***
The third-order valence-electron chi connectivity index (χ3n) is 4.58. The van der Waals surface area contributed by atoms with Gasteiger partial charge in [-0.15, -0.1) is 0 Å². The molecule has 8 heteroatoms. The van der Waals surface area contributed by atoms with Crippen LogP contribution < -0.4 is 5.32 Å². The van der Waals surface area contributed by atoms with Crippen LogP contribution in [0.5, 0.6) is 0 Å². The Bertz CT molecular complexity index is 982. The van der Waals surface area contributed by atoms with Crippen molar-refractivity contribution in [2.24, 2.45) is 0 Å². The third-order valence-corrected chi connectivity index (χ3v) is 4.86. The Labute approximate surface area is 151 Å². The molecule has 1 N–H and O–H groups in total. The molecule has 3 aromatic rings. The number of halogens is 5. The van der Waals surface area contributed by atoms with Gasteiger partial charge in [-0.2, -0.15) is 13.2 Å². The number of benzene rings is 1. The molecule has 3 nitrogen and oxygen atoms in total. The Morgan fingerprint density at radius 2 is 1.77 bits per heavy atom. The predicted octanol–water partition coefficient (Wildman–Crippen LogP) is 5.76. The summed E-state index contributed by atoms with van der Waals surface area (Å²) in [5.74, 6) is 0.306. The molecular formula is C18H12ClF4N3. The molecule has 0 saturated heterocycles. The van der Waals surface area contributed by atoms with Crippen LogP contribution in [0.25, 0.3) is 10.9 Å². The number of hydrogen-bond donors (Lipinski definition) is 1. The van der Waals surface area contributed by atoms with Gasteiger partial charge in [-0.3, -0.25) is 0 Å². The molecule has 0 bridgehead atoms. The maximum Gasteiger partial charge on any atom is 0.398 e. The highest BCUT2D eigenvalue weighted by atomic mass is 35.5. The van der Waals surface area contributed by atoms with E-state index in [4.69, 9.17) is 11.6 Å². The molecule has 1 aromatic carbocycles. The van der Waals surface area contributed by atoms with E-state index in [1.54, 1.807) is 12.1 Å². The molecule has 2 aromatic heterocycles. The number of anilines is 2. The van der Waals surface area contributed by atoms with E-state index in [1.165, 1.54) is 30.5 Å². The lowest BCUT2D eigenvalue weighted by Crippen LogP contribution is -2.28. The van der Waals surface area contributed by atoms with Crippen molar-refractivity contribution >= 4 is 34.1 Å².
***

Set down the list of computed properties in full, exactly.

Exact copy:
The third-order valence-electron chi connectivity index (χ3n) is 4.58. The van der Waals surface area contributed by atoms with Gasteiger partial charge in [-0.15, -0.1) is 0 Å². The molecule has 8 heteroatoms. The van der Waals surface area contributed by atoms with Crippen LogP contribution < -0.4 is 5.32 Å². The van der Waals surface area contributed by atoms with Crippen LogP contribution in [0.5, 0.6) is 0 Å². The Bertz CT molecular complexity index is 982. The van der Waals surface area contributed by atoms with Crippen molar-refractivity contribution in [2.24, 2.45) is 0 Å². The third-order valence-corrected chi connectivity index (χ3v) is 4.86. The Labute approximate surface area is 151 Å². The molecule has 1 N–H and O–H groups in total. The molecule has 3 aromatic rings. The number of halogens is 5. The van der Waals surface area contributed by atoms with Gasteiger partial charge in [-0.2, -0.15) is 13.2 Å². The number of benzene rings is 1. The molecule has 3 nitrogen and oxygen atoms in total. The Morgan fingerprint density at radius 2 is 1.77 bits per heavy atom. The predicted octanol–water partition coefficient (Wildman–Crippen LogP) is 5.76. The summed E-state index contributed by atoms with van der Waals surface area (Å²) in [5.74, 6) is 0.306. The molecular formula is C18H12ClF4N3. The molecule has 0 saturated heterocycles. The van der Waals surface area contributed by atoms with Crippen LogP contribution in [0.25, 0.3) is 10.9 Å². The number of hydrogen-bond donors (Lipinski definition) is 1. The van der Waals surface area contributed by atoms with Gasteiger partial charge in [-0.3, -0.25) is 0 Å². The molecule has 0 bridgehead atoms. The maximum Gasteiger partial charge on any atom is 0.398 e. The highest BCUT2D eigenvalue weighted by atomic mass is 35.5. The van der Waals surface area contributed by atoms with E-state index in [4.69, 9.17) is 11.6 Å². The molecule has 1 aromatic carbocycles. The van der Waals surface area contributed by atoms with E-state index in [1.54, 1.807) is 12.1 Å². The molecule has 2 aromatic heterocycles. The number of anilines is 2. The van der Waals surface area contributed by atoms with E-state index in [1.165, 1.54) is 30.5 Å². The lowest BCUT2D eigenvalue weighted by Crippen LogP contribution is -2.28. The van der Waals surface area contributed by atoms with Crippen molar-refractivity contribution >= 4 is 34.1 Å².